Visitor A enters the room. He stands still for a short time. His shadow has been captured and is now projected on the wall. Visitor A has left the room, his shadow is still projected. Visitor B enters the room. The projected shadow from A and the real shadow from B are visible.
Visitor B hasn't also moved for a short time, now his shadow is also being captured and projected. The projected shadow from A starts to transform. Both shadows are transforming. Both shadows fade away.
The visitor enters the room. Due to the light of the video-beamer (always turned on), every person throws a shadow on the beamer's opposite white wall. The moment the visitor stands still for 3 seconds or longer, his shadow is frozen.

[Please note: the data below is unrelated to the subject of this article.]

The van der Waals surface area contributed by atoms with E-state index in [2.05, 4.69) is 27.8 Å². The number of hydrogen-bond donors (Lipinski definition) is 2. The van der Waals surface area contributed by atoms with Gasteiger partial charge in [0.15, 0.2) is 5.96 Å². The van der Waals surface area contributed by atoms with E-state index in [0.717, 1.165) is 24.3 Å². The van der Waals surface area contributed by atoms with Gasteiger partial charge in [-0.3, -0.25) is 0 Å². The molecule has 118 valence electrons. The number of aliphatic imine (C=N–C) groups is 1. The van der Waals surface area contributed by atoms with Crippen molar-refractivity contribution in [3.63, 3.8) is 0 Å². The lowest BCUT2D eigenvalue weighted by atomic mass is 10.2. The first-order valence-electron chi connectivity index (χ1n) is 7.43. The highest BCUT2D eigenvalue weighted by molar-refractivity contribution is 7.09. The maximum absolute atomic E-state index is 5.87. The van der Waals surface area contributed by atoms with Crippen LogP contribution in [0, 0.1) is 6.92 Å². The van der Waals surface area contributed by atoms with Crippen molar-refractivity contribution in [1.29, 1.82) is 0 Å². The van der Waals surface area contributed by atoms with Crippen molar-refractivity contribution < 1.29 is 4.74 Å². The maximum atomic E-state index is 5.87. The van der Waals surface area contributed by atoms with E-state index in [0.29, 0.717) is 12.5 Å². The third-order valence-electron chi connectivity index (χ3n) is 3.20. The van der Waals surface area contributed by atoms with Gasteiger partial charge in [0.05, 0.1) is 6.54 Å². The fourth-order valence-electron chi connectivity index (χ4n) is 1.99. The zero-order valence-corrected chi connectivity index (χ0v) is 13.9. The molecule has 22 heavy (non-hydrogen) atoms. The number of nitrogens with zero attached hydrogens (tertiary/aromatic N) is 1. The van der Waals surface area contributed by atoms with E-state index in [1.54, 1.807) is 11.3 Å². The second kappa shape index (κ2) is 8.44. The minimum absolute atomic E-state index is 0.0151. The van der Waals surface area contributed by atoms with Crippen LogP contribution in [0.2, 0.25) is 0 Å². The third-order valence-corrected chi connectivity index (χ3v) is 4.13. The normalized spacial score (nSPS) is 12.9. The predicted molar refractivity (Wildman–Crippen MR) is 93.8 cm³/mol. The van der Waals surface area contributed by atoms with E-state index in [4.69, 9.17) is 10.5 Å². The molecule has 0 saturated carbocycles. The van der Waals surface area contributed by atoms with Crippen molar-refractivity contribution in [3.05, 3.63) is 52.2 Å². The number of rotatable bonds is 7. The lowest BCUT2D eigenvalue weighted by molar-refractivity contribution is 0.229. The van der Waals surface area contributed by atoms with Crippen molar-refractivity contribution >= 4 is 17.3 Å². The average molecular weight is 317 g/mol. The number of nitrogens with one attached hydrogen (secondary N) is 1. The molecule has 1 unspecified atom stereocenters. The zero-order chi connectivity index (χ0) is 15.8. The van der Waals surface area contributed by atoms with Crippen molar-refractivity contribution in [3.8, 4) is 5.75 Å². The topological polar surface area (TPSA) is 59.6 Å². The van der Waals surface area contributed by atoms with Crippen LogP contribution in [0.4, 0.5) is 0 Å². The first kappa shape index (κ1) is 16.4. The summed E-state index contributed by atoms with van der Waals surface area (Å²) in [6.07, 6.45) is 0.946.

As soon as the visitor moves again, the picture of his shadow stays at the wall. Logically, the "real" shadow moves with the person, the "unreal" stays on the wall.

After an undefined period of time the shadow starts to transform in an undefined way. If there are several persons in the room it could be possible for the shadows to overlap.